March Showers Bring April Flowers (and Mold Growth)

woman sneezing due to mold

Spring is definitely in the air. Along with the warming temps, pollen is now coating everything in sight. What you may not see as clearly are mold spores floating in the same air. 

All homes have a small amount of mold which is unavoidable and not dangerous to humans or pets. But if conditions cause it to start growing, it is hard to remove once it takes hold. Often the first sign of mold in your home or building can feel like seasonal allergies. For those with mold allergies or other lung conditions like asthma, breathing in these microscopic particles can bring on an attack. So, finding it and removing it is important to ensuring a healthy environment. 

Keep in mind that mold can grow at any time of year too, but it is particularly prevalent in the spring when temperatures increase, rains fall, and humidity rises. 

What can you do to keep mold at bay? 

First, understand that mold loves humidity levels above 60%, so the first thing you can do is keep your home’s humidity at 50% or lower. Consider using a dehumidifier in bathrooms where moisture tends to be at its highest, or simply open a window after showering. Running your air conditioning also tends to decrease humidity levels. Other suggestions to consider:

  • A good, old-fashioned spring cleaning can work wonders when it comes to mold prevention. Mold feeds on dust, among other things, so removing one of its food sources is a solid start to keeping your mold levels in check. 
  • Regularly check your basement for leaks or water damage. Mold can grow quickly, and often starts in areas that we don’t often access.
  • Clean your gutters so water doesn’t accumulate. This is particularly important in the spring and fall when falling leaves and other debris can clog them and prevent water from running off.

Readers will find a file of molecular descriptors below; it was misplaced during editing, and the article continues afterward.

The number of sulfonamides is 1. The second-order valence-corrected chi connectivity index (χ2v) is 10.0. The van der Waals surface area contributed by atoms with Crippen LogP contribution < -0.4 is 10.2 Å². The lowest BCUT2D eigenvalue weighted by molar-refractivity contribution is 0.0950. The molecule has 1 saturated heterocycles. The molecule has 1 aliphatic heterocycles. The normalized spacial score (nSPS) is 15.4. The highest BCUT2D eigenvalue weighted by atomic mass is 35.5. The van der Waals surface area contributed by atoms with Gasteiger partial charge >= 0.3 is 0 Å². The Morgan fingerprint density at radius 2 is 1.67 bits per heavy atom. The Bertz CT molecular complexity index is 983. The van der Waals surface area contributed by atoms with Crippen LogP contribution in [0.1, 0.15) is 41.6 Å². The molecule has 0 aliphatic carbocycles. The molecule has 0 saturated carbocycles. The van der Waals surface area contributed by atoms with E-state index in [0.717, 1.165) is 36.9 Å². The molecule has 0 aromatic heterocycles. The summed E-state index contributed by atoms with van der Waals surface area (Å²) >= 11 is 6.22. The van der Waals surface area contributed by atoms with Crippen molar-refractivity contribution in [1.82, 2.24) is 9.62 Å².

• If condensation is collecting on your windows, pipes, or walls, wipe them dry and look for the source of the moisture. This is often an initial sign that you have water issues. 
  • Empty drip plans from air conditioning units, refrigerators, and dehumidifiers frequently. While removing the mold from the air is a good thing, leaving it unattended in drip pans simply moves the issue from one place to another. 
  • Repair water leaks from old or faulty plumbing immediately. Even a few days of delay can initiate a mold issue that can become a real issue.
  • Make sure your windows and doors seal tightly and add weatherstripping or caulk if needed. It is not uncommon for moisture to enter through windows and for mold to start growing on your sills before spreading to other areas of your home. 
  • When possible, keep the door of a front-loading washer open when not in use since they are prone to mold growth. And while there, keep your dryer free of lint as it is a source of mold growth if left sitting too long. 

All told, do all you can to keep your home as clean and dry as possible. There are at-home test kits you can purchase if you notice a musty odor or are concerned about certain areas of your home. But your best bet is to have us come and inspect your home. If we see areas of concern, we can point those out and give you the information you need to prevent it from becoming a bigger issue. And if we find mold, we can quickly do what is necessary to remove it for you. 

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